The Semmel* is the most revered of German breakfast foods. Made with refined white flour, it is what we oafish Americans would call a Kaiser roll and might ignorantly buy in the deli section at Kroger's without batting an eye. Not so in Germany. The locally-owned corner bakery might be good for Kuchen, but if you want the lightest, airiest, fluffiest, crust-crispest Semmel, you paradoxically must go to the chain-store bakery halfway up the block; and if you are a Semmel conoisseur (i.e. German), you can actually taste the difference. Unlike hearty rye Pfisterbrot ("the best bread we Bavarians have," says Helen, and which Stefan once gushed over by exclaiming, "and can you believe this stuff lasts for weeks without ever tasting stale?"), a Semmel's shelf life is limited to a few hours, on principle if nothing else. Reheated day-old Semmel do not a proper breakfast make: they must be purchased fresh, daily, if you're going to do breakfast right ("Immer frisch, immer frisch"--always fresh--Helen instructs). You could choose to start your day with something "heavy," say a whole-grain roll with actual nutritive content, but the Semmel-eating majority will shake their heads and pity your woeful miseducation.

*Northern Germans call Semmel Broetchen (diminutive breadlets), which Bavarians think is Just Wrong.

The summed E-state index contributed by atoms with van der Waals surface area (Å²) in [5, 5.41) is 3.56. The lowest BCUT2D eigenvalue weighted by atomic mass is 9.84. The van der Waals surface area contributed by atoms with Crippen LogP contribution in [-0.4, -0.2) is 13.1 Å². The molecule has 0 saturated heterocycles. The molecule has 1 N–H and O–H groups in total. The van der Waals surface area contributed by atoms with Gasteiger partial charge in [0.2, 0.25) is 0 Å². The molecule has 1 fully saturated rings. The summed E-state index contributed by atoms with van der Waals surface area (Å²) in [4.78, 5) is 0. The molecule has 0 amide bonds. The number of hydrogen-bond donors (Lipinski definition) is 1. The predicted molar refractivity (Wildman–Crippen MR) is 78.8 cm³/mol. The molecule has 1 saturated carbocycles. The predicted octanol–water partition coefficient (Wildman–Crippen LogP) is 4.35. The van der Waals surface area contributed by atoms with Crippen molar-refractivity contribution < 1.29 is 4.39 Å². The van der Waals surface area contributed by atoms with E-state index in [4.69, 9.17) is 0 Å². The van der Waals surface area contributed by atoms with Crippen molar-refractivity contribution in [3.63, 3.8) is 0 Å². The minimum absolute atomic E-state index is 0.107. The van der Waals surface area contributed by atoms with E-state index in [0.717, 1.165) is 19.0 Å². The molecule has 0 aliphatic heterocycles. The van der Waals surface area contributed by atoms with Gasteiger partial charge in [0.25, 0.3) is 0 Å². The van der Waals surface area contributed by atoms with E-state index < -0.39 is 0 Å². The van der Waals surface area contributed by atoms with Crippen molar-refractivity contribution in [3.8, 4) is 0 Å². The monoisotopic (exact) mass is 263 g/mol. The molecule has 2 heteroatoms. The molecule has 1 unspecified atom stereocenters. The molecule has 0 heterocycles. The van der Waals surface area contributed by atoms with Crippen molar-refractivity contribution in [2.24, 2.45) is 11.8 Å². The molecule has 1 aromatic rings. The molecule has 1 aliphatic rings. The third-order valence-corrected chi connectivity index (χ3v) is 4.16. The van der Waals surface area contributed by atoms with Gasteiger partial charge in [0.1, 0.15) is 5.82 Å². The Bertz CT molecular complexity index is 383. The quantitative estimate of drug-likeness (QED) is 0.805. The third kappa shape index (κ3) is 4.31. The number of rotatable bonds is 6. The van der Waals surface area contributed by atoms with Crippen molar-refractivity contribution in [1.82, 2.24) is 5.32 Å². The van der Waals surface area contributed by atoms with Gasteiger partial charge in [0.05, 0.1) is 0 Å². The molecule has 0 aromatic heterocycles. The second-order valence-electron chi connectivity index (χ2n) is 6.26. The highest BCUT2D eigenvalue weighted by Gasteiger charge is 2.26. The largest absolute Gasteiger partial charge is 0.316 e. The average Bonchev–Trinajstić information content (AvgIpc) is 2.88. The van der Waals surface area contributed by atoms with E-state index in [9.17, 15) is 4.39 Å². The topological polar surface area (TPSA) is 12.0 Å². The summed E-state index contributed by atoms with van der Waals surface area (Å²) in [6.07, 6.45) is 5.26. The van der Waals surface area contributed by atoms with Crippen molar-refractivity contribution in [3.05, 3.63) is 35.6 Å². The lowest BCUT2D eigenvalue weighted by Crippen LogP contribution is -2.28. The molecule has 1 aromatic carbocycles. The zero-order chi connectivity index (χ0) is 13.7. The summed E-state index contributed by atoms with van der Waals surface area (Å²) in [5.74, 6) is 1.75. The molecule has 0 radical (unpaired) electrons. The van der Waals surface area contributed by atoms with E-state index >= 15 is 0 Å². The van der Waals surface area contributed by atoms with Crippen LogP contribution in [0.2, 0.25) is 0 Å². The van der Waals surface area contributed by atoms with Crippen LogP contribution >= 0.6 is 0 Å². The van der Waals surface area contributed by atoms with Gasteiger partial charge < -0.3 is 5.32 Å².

Elsass, part I

On Thursday and Friday, we made a westward excursion across the Rhine to Elsass (Alsace). Our tour began in...

...Gengenbach (in Germany, opposite Strasbourg). The town boasts a well-preserved medieval Altstadt of Fachwerkhaueser (wattle-and-daub houses) with an oddly out of place baroque Rathaus (city hall). Gengenbach's Stadtkirche St. Marien (city church of St. Mary) dates to the 12th century, but like most centuries-old churches around here, it has been renovated and revised and Baroquified and de-Baroquified assorted times. The church interior currently sports a late-19th-century take on a Romanesque floor-to-ceiling paint job (see here for the real thing). In sum, Gengenbach presents a loving ode to anachronisms.

We proceeded onward to Strasbourg. More Fachwerkhaueser, more charming narrow streets, lovely canals and a beautiful river, one picturesque scene after another--and then we turned a corner and went weak in the knees when our random meanderings brought us face to face with...

...Strasbourg's whomping huge, amazingly ornate cathedral. It filled our view and took my breath away. I've never been so overwhelmed by a building.